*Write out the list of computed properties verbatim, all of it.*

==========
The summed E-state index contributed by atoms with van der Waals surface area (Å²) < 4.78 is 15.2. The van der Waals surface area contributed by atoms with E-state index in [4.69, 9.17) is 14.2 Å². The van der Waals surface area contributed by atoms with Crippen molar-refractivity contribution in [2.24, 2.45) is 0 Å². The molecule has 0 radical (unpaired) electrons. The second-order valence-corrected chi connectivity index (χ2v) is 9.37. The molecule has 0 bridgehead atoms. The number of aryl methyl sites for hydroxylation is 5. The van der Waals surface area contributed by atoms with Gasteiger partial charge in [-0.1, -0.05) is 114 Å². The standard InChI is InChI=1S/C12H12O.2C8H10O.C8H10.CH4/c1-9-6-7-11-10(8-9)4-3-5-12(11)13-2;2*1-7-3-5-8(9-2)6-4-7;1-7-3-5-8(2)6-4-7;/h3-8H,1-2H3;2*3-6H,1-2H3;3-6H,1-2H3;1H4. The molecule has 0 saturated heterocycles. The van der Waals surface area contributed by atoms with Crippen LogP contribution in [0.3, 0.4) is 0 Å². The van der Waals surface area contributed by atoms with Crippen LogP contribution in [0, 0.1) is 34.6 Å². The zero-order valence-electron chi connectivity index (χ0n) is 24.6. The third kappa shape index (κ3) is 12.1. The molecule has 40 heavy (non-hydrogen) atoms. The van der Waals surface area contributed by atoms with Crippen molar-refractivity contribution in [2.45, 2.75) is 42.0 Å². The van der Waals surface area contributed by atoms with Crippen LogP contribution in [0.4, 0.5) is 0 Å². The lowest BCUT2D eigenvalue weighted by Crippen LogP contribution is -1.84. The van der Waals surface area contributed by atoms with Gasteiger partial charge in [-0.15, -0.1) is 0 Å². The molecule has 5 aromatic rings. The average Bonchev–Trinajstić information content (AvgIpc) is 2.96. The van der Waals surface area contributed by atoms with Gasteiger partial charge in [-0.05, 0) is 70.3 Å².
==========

The summed E-state index contributed by atoms with van der Waals surface area (Å²) < 4.78 is 15.2. The van der Waals surface area contributed by atoms with E-state index in [4.69, 9.17) is 14.2 Å². The van der Waals surface area contributed by atoms with Crippen molar-refractivity contribution in [2.24, 2.45) is 0 Å². The molecule has 0 radical (unpaired) electrons. The second-order valence-corrected chi connectivity index (χ2v) is 9.37. The molecule has 0 bridgehead atoms. The number of aryl methyl sites for hydroxylation is 5. The van der Waals surface area contributed by atoms with Gasteiger partial charge in [-0.1, -0.05) is 114 Å². The standard InChI is InChI=1S/C12H12O.2C8H10O.C8H10.CH4/c1-9-6-7-11-10(8-9)4-3-5-12(11)13-2;2*1-7-3-5-8(9-2)6-4-7;1-7-3-5-8(2)6-4-7;/h3-8H,1-2H3;2*3-6H,1-2H3;3-6H,1-2H3;1H4. The molecule has 0 saturated heterocycles. The van der Waals surface area contributed by atoms with Crippen LogP contribution in [0.3, 0.4) is 0 Å². The van der Waals surface area contributed by atoms with Crippen LogP contribution in [0, 0.1) is 34.6 Å². The zero-order valence-electron chi connectivity index (χ0n) is 24.6. The third kappa shape index (κ3) is 12.1. The molecule has 40 heavy (non-hydrogen) atoms. The van der Waals surface area contributed by atoms with Crippen molar-refractivity contribution in [2.45, 2.75) is 42.0 Å². The van der Waals surface area contributed by atoms with Crippen LogP contribution in [0.4, 0.5) is 0 Å². The lowest BCUT2D eigenvalue weighted by Crippen LogP contribution is -1.84. The van der Waals surface area contributed by atoms with Gasteiger partial charge in [-0.15, -0.1) is 0 Å². The molecule has 5 aromatic rings. The average Bonchev–Trinajstić information content (AvgIpc) is 2.96. The van der Waals surface area contributed by atoms with Gasteiger partial charge in [-0.05, 0) is 70.3 Å².